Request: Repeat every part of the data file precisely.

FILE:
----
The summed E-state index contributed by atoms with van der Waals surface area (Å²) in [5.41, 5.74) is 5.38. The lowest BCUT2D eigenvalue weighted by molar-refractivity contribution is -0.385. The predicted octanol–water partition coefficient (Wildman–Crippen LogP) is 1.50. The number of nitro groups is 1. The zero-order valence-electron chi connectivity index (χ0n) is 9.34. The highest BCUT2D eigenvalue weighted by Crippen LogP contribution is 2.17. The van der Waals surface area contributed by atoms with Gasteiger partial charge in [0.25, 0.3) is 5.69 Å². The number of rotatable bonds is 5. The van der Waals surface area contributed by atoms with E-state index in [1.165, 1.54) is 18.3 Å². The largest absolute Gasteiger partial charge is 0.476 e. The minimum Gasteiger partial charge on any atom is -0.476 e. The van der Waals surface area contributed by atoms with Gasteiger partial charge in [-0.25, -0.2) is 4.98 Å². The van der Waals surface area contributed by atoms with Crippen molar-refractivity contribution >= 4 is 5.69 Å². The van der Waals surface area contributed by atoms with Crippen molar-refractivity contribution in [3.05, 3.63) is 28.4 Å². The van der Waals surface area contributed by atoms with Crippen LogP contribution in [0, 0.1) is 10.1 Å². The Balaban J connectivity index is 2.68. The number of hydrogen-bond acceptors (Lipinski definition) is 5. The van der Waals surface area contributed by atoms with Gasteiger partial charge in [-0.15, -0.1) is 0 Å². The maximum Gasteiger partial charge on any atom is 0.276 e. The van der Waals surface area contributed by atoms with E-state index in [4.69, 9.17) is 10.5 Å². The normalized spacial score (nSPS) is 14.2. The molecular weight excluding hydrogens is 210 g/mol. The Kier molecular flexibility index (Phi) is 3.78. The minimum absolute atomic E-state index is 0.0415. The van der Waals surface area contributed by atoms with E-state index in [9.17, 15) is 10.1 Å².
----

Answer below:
The summed E-state index contributed by atoms with van der Waals surface area (Å²) in [5.41, 5.74) is 5.38. The lowest BCUT2D eigenvalue weighted by molar-refractivity contribution is -0.385. The predicted octanol–water partition coefficient (Wildman–Crippen LogP) is 1.50. The number of nitro groups is 1. The zero-order valence-electron chi connectivity index (χ0n) is 9.34. The highest BCUT2D eigenvalue weighted by Crippen LogP contribution is 2.17. The van der Waals surface area contributed by atoms with Gasteiger partial charge in [0.25, 0.3) is 5.69 Å². The number of rotatable bonds is 5. The van der Waals surface area contributed by atoms with E-state index in [1.165, 1.54) is 18.3 Å². The largest absolute Gasteiger partial charge is 0.476 e. The minimum Gasteiger partial charge on any atom is -0.476 e. The van der Waals surface area contributed by atoms with Gasteiger partial charge in [-0.25, -0.2) is 4.98 Å². The van der Waals surface area contributed by atoms with Crippen molar-refractivity contribution >= 4 is 5.69 Å². The van der Waals surface area contributed by atoms with Crippen molar-refractivity contribution in [3.05, 3.63) is 28.4 Å². The van der Waals surface area contributed by atoms with Crippen LogP contribution in [0, 0.1) is 10.1 Å². The Balaban J connectivity index is 2.68. The number of hydrogen-bond acceptors (Lipinski definition) is 5. The van der Waals surface area contributed by atoms with Gasteiger partial charge in [-0.15, -0.1) is 0 Å². The maximum Gasteiger partial charge on any atom is 0.276 e. The van der Waals surface area contributed by atoms with E-state index in [4.69, 9.17) is 10.5 Å². The normalized spacial score (nSPS) is 14.2. The molecular weight excluding hydrogens is 210 g/mol. The Kier molecular flexibility index (Phi) is 3.78. The minimum absolute atomic E-state index is 0.0415. The van der Waals surface area contributed by atoms with E-state index in [9.17, 15) is 10.1 Å².